Space Tug Skirmish (STS)

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Cover of Space Tug Skirmish v3.0 card game box

Space Tug Skirmish (STS) was originally conceived in the summer of 2011 as a potential solution to the challenge of rapidly teaching SEAri research material using the medium of games. Over the years, it had become readily apparent that the lab's graduate students typically required a year of immersion before existing SEAri research methods and terminology began to feel tangible, delaying their ability to contribute effectively with individual research. Given that SEAri's research was also placed at the interface of engineering and upper-management decision making, this slow learning curve was also problematic in demonstrating contributions to potential high-level adopters, particular those with less technical backgrounds. Educational games seemed to offer a great deal of promise as both an effective way of conveying complex ideas and relationships in a short period of time and also a fun distillation of the work that could be used to spark interest. This led to the question: can we use a game to teach a completely unsophisticated player (no social/technical/systems experience) a basic understanding of system design, particularly the benefits of -ilities given future uncertainty? This question became the catalyst for the central idea behind STS, a card game designed to evoke the tension between designing a system and operating it, all while other players and random uncertainties try to interfere with your goals.

STS development and refinement timeline

The basic gameplay of STS revolves around the players, as entrants into the emerging market of rental space tug services, competing to be the first to make one hundred million dollars. To do this, they control their tug as they alternate between two phases of play, Design and Ops. Each phase has its own set of cards which are only usable within that phase. The two phases have different high level goals: Design phase revolves around playing cards that improve the tug, increasing income or providing useful traits and abilities, while Ops phase is the time in which money can be made and attacks can be directed at opponents. Given limited starting funds, each player will typically change phases multiple times over the course of the game, gradually making money and spending it to further improve their tug. Meanwhile, all players are exposed to uncertainty in the form of the Epoch deck, which reveals new contexts, contracts, and disturbances every round.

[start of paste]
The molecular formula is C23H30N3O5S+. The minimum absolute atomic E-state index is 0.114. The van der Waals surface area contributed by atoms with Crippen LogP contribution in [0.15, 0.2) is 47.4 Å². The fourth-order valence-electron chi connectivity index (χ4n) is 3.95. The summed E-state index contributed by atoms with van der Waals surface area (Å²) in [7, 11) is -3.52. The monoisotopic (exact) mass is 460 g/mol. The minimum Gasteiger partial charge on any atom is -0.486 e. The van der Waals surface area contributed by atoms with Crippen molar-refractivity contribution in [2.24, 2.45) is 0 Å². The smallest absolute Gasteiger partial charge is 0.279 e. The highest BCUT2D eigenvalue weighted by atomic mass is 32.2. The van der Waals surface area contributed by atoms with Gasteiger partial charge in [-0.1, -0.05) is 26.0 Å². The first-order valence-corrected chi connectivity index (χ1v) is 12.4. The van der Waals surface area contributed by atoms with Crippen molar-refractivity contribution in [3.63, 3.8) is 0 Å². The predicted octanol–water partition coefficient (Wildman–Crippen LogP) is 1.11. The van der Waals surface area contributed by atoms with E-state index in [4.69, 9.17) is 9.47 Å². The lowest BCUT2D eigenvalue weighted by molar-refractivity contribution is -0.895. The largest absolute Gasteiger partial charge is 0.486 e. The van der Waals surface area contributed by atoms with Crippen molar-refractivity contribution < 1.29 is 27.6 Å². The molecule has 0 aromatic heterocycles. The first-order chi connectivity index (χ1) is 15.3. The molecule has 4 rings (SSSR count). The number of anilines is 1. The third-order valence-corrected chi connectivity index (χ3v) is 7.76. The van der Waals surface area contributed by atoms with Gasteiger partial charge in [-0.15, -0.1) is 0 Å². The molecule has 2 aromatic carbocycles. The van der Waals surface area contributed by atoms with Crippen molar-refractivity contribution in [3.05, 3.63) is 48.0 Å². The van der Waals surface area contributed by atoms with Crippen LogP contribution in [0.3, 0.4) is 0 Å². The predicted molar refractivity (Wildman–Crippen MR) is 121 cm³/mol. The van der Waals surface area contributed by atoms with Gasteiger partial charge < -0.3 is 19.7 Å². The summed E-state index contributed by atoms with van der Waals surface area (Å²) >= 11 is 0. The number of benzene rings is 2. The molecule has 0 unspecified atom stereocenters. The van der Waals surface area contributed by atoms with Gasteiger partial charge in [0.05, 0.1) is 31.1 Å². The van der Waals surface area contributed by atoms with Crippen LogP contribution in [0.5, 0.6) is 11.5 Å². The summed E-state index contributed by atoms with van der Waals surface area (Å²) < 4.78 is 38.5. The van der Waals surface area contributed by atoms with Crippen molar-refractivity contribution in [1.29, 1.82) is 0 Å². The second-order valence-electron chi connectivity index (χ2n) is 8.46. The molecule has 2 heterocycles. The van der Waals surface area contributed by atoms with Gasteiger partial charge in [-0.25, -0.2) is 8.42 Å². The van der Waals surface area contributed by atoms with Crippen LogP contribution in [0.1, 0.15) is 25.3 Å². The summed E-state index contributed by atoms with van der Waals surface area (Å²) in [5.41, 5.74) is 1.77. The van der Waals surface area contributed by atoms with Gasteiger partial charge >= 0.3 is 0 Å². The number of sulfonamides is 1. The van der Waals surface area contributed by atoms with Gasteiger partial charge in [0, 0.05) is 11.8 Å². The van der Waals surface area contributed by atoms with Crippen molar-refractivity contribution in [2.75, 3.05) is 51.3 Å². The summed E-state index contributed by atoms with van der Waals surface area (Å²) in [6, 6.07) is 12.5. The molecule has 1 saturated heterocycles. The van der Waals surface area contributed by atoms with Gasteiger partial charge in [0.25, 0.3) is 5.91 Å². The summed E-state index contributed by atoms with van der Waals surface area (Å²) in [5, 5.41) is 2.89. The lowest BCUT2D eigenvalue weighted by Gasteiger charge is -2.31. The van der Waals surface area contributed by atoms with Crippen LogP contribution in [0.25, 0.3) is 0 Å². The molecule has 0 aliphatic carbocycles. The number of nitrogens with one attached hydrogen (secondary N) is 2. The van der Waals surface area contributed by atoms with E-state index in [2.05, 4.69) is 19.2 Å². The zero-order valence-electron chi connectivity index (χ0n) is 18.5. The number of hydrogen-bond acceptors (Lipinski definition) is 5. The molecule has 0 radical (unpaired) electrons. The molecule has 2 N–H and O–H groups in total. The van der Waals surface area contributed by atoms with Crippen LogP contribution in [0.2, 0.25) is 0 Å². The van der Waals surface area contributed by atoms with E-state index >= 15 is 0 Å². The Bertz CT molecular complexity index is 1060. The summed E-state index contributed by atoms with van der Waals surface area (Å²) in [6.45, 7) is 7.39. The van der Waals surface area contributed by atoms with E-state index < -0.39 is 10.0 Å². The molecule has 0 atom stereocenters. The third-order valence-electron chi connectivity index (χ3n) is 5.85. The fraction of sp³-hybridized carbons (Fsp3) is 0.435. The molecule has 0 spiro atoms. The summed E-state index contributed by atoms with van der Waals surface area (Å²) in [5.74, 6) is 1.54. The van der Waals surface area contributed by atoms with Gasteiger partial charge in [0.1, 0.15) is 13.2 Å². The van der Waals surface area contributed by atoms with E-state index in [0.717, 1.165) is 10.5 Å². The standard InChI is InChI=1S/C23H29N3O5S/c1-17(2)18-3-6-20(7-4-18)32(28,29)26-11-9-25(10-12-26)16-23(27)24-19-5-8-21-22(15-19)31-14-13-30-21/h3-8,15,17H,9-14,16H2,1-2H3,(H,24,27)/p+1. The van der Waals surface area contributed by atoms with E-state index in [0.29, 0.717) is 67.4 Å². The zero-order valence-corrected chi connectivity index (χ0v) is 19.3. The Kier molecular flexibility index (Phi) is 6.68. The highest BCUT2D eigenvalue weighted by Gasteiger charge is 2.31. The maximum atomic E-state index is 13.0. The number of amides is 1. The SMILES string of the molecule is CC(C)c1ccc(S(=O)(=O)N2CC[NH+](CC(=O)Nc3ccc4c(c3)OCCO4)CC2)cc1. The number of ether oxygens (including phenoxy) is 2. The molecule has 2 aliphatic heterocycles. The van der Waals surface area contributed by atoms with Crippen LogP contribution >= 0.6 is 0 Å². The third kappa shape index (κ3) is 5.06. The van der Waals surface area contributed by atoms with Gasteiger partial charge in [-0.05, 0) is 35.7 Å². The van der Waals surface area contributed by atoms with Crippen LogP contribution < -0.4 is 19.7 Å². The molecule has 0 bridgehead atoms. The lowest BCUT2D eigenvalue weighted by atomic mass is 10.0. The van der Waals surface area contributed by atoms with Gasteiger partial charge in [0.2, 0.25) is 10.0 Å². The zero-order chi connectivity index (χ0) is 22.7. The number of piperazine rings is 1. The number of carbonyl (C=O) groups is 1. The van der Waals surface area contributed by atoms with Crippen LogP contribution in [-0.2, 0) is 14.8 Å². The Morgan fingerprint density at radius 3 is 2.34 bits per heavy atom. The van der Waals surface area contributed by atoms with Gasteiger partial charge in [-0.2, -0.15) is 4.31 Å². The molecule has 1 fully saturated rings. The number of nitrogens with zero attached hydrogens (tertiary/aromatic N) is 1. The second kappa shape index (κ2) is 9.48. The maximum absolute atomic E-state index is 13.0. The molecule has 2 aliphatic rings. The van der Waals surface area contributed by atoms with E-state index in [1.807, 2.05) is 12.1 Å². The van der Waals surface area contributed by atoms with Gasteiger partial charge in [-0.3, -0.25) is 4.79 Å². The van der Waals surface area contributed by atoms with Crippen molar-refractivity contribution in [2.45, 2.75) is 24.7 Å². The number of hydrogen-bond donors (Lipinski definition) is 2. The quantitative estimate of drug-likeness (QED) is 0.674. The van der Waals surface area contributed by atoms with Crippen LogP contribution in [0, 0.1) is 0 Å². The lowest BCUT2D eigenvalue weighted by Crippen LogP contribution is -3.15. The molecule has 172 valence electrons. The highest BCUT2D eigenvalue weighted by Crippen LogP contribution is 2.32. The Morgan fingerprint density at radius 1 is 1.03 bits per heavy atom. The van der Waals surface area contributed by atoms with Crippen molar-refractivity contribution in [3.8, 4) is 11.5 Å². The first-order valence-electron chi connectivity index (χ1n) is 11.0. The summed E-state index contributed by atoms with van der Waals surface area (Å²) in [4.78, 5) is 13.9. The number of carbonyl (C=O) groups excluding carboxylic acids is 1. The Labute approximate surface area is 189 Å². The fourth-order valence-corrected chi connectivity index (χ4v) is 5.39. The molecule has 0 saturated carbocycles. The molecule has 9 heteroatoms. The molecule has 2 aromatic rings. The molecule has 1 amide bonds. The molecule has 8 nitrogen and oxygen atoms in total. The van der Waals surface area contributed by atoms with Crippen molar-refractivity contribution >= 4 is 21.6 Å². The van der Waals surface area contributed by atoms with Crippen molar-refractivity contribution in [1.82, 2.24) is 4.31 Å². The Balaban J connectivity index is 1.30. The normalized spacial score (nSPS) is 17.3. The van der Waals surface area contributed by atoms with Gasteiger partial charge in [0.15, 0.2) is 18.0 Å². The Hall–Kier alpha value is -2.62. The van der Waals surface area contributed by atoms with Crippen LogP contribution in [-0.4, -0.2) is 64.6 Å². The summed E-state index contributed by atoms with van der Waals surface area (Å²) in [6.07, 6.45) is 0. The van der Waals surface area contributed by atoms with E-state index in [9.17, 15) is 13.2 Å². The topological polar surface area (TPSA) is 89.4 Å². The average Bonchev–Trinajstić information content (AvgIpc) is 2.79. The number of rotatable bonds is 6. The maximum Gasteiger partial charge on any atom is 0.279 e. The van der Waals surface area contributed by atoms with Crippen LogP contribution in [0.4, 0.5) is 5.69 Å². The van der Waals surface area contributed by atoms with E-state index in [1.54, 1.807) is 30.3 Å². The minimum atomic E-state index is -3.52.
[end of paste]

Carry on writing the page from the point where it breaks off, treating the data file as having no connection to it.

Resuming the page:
Related Files

Ross, A.M., Fitzgerald, M.E., and Rhodes, D.H., "Game-Based Learning for Systems Engineering Concepts," 12th Conference on Systems Engineering Research, Redondo Beach, CA, March 2014, doi: 10.1016/j.procs.2014.03.053. [paper] [briefing]
Fitzgerald, M.E. and Ross, A.M., "Space Tug Skirmish Rules v3.2", SEAri WP-2014-2-1, March 2014. [pdf]
Ross, A.M., Fitzgerald, M.E., and Rhodes, D.H., "Game-Based Media for Teaching Systems Engineering Concepts," IAP Lectures on Games for Engineering Education, Cambridge, MA, January 2014. [briefing]
Ross, A.M., "Basics of Game Design," MIT SEAri Summer Project 2013 Lecture, Cambridge, MA, June 2013. [briefing]
Gamecrafter page: [link] Coming Soon!